Real Police Cross Over Into Virtual World Again; Arrest Teen For Theft Of Virtual Furniture

from the bad-precedent dept

Just a few weeks ago, we pointed to a lawsuit involving two Second Life users, with one accusing the other of “theft.” We pointed out, as we have for quite some time, how problematic it is when real world laws are applied within a virtual world. The point of a virtual world is that anything is possible — and putting the constraints of the real world on those worlds not only seems counterproductive, but potentially dangerous. That Second Life lawsuit was between two users, but over in the UK, a similar situation has gone even further: involving the police.

The police have arrested a teenager accused of “stealing” virtual furniture from another player in the virtual world Habbo Hotel. Again, it’s true that the virtual furniture has real monetary value, but it’s the sort of thing that should be taken care of within the framework of Habbo Hotel. The folks who run the world should be able to deal with the situation, as they are the world’s de facto government. If you don’t think this is a problem that’s going to get more and more problematic, then just start to think through the scenarios of what happens next. What happens in an online virtual world where “theft” is designed to be a part of the gameplay? Can players then call the real cops when they lose in the game? That situation may be a bit more black and white, but many of these virtual worlds are designed to be defined by the users. So what if the users decide that “theft” is a part of the gameplay? What if some users decide it is and others don’t? Bringing real world laws and real world cops into virtual worlds is guaranteed to cause problems.

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Companies: habbo hotel

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Comments on “Real Police Cross Over Into Virtual World Again; Arrest Teen For Theft Of Virtual Furniture”

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47 Comments
JS Beckerist (profile) says:

Re: Then don't use real money

BUT, if you spent money on:
an infinitely duplicat-able (yes I know it’s not a word) good, product or service
and spend such money in:
an environment with NO retribution for stealing other peoples said goods, products or services

then I have 2 and a half words: TOO F***IN BAD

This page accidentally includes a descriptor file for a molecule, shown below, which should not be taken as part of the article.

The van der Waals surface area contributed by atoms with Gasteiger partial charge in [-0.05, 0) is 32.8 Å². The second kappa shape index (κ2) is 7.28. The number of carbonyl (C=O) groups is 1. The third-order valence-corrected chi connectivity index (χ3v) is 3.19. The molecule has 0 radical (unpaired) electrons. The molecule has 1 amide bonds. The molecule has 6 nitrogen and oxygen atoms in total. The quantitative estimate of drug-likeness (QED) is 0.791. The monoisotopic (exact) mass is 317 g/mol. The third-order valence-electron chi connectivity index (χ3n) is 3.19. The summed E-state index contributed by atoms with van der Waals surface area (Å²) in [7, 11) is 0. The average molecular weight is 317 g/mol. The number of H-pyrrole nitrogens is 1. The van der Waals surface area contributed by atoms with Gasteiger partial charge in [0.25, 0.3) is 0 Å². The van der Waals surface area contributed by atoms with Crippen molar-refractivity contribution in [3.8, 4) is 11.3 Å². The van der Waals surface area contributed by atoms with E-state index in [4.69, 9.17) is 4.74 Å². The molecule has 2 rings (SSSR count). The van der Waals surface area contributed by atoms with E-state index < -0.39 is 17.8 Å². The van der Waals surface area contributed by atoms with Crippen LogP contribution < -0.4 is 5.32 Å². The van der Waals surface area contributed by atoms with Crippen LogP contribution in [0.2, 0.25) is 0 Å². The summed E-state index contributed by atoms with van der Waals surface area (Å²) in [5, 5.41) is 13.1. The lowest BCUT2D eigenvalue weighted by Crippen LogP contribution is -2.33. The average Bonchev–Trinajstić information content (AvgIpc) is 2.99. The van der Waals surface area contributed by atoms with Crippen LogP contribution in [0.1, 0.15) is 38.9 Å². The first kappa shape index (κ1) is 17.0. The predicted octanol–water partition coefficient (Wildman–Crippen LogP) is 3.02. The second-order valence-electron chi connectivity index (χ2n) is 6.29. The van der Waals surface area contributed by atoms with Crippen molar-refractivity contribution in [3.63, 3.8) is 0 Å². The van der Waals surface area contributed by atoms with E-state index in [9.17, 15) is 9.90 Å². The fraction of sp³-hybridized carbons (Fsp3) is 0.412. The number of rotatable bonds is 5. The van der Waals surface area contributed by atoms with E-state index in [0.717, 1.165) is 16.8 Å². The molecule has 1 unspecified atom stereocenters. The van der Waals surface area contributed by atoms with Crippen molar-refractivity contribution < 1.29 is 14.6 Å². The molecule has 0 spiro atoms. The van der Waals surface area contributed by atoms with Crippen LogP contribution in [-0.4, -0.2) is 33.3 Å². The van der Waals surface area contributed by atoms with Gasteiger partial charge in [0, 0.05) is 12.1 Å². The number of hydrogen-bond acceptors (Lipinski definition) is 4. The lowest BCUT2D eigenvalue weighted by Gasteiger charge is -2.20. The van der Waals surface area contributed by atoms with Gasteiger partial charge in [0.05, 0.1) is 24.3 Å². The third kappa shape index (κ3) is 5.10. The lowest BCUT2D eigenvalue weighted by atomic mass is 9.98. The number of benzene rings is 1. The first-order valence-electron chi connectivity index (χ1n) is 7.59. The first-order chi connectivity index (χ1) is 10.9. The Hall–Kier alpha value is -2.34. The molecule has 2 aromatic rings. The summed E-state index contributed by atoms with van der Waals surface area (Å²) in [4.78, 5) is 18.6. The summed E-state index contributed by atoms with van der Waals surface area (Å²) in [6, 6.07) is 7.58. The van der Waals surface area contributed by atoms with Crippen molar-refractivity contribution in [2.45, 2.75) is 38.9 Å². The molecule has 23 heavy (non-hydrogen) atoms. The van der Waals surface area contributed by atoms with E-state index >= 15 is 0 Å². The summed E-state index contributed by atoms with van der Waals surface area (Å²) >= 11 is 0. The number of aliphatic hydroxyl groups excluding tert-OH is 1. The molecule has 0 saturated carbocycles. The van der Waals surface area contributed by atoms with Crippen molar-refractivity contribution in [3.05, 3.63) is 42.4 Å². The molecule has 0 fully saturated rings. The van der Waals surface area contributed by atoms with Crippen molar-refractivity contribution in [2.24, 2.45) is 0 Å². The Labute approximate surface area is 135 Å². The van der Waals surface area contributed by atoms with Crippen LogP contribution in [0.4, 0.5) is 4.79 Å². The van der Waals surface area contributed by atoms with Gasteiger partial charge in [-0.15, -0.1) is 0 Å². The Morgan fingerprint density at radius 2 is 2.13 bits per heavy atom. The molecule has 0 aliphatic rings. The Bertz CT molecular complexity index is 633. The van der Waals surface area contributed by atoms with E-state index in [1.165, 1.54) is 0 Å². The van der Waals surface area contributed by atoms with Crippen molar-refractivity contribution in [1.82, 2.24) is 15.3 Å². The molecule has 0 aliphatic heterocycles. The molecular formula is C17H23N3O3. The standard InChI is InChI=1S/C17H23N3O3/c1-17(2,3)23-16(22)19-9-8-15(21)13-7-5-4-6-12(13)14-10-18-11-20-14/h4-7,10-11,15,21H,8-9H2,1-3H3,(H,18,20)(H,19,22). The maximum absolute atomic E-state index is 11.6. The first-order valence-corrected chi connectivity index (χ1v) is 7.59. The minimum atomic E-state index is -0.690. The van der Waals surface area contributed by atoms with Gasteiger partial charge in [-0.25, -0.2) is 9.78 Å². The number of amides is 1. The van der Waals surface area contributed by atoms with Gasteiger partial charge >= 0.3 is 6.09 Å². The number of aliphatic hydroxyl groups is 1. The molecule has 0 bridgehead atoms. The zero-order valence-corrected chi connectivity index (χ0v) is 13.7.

until the developers decide to PREVENT the goods from being stolen, then don’t buy them. period.

How can police have ANY sort of jurisdiction anyway? I don’t get it…do the police LIVE in second life? Is there a court there?

Anonymous Coward says:

“Bringing real world laws and real world cops into virtual worlds is guaranteed to cause problems.”

Um, no, trying to have a life in a virtual reality because you can’t cope with real people in real life is guaranteed to cause problems. The way things are going, we’re going to end up becoming a society of anemic (or obese), pale-skinned nerds that have no real life, accomplishments, social skills, or real friends to speak of. If it remains an occasional form of entertainment, then no problem is that we are way too willing to embrace something like this as a lifestyle, which I think will prove to be very unhealthy in the long run.

Anonymous Coward says:

Re: Re:

#4, “Um” (who types “um”?) Much the same could be said of people with nothing better to do than post judgmental and prejudicial ramblings onto comment streams anonymously. Now and then it’s okay, but if it’s a lifestyle, you need help. Same with people who watch “Friends” on television. And people who work long hours. And people who garden. And people who knit. And people who do anything whatsoever.

'Um' Typer says:

Re: Re: Re:

Wow! Thank you for your colorful opinions. Don’t pretend for a moment that it’s any more than one meager person’s opinion, because the rest of us know better. Your “facts” are in fact, simply your own myopic thoughts and misplaced prejudices. Perhaps there is a possibility that you might be correct, but it is my opinion that you are most certainly not.

Duodave (user link) says:

Disagree here

I followed the link and read the article. This kid was scammed out of 4,000 euros worth of virtual furniture by someone who was either phishing or registering domain names similar to Habbo Hotel’s.

In the United States, the scammer would have easily been charged with violations of any number of laws, perhaps under the DMCA, for example.

Absolutely Habbo Hotel did the right thing here by bringing law enforcement into this. If they didn’t, at the very least, Habbo Hotel could have been held liable if the scammer was sued. By bringing law enforcement into it, Habbo Hotel covers their liability and creates a legal record that they participated, in good faith, for their customer to recover losses.

SmellyG says:

A bit over the top

There is to sides to this:

The fact that it is data owned by people, and bought by people. If you take away the idea that its ‘furniture’ in a ‘game’, and realise in real life that it is purchased data, then yes, it can be easy to see the police getting involved. The same thing happends if someone removes data off someone elses computer, right?

However, in the end, its a game, and has no real life implications. In this case, the user that did the stealing can have his/her account taken away, and the bought ‘goods’ given back to the owner.